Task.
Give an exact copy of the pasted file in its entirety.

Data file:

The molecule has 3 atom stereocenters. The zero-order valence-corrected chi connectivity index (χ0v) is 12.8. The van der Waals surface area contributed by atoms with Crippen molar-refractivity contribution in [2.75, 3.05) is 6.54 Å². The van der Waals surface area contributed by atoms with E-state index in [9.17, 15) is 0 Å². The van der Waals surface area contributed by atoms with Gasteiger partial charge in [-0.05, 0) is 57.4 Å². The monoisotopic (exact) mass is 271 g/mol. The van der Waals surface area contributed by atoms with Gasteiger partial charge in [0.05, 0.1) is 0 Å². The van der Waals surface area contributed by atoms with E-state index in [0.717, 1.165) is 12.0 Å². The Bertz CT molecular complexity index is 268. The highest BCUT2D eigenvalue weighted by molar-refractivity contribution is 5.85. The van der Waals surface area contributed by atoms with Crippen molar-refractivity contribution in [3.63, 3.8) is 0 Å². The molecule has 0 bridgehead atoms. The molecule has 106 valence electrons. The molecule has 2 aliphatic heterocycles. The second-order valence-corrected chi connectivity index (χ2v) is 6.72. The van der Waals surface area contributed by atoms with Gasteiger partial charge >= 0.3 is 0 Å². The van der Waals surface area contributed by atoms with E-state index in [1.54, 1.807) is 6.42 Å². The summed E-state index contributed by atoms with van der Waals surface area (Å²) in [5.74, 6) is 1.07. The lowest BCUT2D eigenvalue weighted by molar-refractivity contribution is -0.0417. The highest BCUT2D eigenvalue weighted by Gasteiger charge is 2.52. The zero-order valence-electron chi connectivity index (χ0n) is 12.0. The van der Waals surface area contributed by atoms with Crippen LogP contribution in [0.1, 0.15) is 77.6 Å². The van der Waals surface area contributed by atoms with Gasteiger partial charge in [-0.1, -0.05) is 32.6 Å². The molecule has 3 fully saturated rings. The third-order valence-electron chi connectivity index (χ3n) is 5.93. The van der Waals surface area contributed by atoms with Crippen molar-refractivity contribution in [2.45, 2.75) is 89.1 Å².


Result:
The molecule has 3 atom stereocenters. The zero-order valence-corrected chi connectivity index (χ0v) is 12.8. The van der Waals surface area contributed by atoms with Crippen molar-refractivity contribution in [2.75, 3.05) is 6.54 Å². The van der Waals surface area contributed by atoms with E-state index in [9.17, 15) is 0 Å². The van der Waals surface area contributed by atoms with Gasteiger partial charge in [-0.05, 0) is 57.4 Å². The monoisotopic (exact) mass is 271 g/mol. The van der Waals surface area contributed by atoms with Gasteiger partial charge in [0.05, 0.1) is 0 Å². The van der Waals surface area contributed by atoms with E-state index in [0.717, 1.165) is 12.0 Å². The Bertz CT molecular complexity index is 268. The highest BCUT2D eigenvalue weighted by molar-refractivity contribution is 5.85. The van der Waals surface area contributed by atoms with Crippen molar-refractivity contribution in [3.63, 3.8) is 0 Å². The molecule has 0 bridgehead atoms. The molecule has 106 valence electrons. The molecule has 2 aliphatic heterocycles. The second-order valence-corrected chi connectivity index (χ2v) is 6.72. The van der Waals surface area contributed by atoms with Gasteiger partial charge >= 0.3 is 0 Å². The van der Waals surface area contributed by atoms with E-state index in [1.54, 1.807) is 6.42 Å². The summed E-state index contributed by atoms with van der Waals surface area (Å²) in [5.74, 6) is 1.07. The lowest BCUT2D eigenvalue weighted by molar-refractivity contribution is -0.0417. The highest BCUT2D eigenvalue weighted by Gasteiger charge is 2.52. The zero-order valence-electron chi connectivity index (χ0n) is 12.0. The van der Waals surface area contributed by atoms with Crippen LogP contribution in [0.1, 0.15) is 77.6 Å². The van der Waals surface area contributed by atoms with Gasteiger partial charge in [-0.1, -0.05) is 32.6 Å². The molecule has 3 fully saturated rings. The third-order valence-electron chi connectivity index (χ3n) is 5.93. The van der Waals surface area contributed by atoms with Crippen molar-refractivity contribution in [2.45, 2.75) is 89.1 Å².